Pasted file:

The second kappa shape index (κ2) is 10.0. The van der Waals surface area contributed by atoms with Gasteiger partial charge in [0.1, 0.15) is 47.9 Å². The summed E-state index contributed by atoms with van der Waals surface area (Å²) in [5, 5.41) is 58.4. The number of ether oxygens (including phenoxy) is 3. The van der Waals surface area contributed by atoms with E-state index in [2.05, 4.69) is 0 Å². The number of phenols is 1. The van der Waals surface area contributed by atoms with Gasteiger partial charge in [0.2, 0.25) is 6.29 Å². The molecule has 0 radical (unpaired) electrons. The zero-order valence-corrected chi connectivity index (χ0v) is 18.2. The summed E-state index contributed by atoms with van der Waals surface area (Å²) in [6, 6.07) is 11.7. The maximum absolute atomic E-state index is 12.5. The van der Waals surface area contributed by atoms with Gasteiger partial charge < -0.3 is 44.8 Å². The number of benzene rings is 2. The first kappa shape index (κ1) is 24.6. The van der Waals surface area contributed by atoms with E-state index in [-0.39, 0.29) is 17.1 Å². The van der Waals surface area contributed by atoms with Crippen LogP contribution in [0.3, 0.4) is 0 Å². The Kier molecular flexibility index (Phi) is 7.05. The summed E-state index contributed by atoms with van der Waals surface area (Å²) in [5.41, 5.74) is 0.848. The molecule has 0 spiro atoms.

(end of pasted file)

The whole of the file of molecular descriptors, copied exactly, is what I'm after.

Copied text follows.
The second kappa shape index (κ2) is 10.0. The van der Waals surface area contributed by atoms with Gasteiger partial charge in [0.1, 0.15) is 47.9 Å². The summed E-state index contributed by atoms with van der Waals surface area (Å²) in [5, 5.41) is 58.4. The number of ether oxygens (including phenoxy) is 3. The van der Waals surface area contributed by atoms with E-state index in [2.05, 4.69) is 0 Å². The number of phenols is 1. The van der Waals surface area contributed by atoms with Gasteiger partial charge in [0.2, 0.25) is 6.29 Å². The molecule has 0 radical (unpaired) electrons. The zero-order valence-corrected chi connectivity index (χ0v) is 18.2. The summed E-state index contributed by atoms with van der Waals surface area (Å²) in [6, 6.07) is 11.7. The maximum absolute atomic E-state index is 12.5. The van der Waals surface area contributed by atoms with Gasteiger partial charge < -0.3 is 44.8 Å². The number of benzene rings is 2. The first kappa shape index (κ1) is 24.6. The van der Waals surface area contributed by atoms with E-state index in [-0.39, 0.29) is 17.1 Å². The van der Waals surface area contributed by atoms with Crippen LogP contribution in [0.3, 0.4) is 0 Å². The Kier molecular flexibility index (Phi) is 7.05. The summed E-state index contributed by atoms with van der Waals surface area (Å²) in [5.41, 5.74) is 0.848. The molecule has 0 spiro atoms.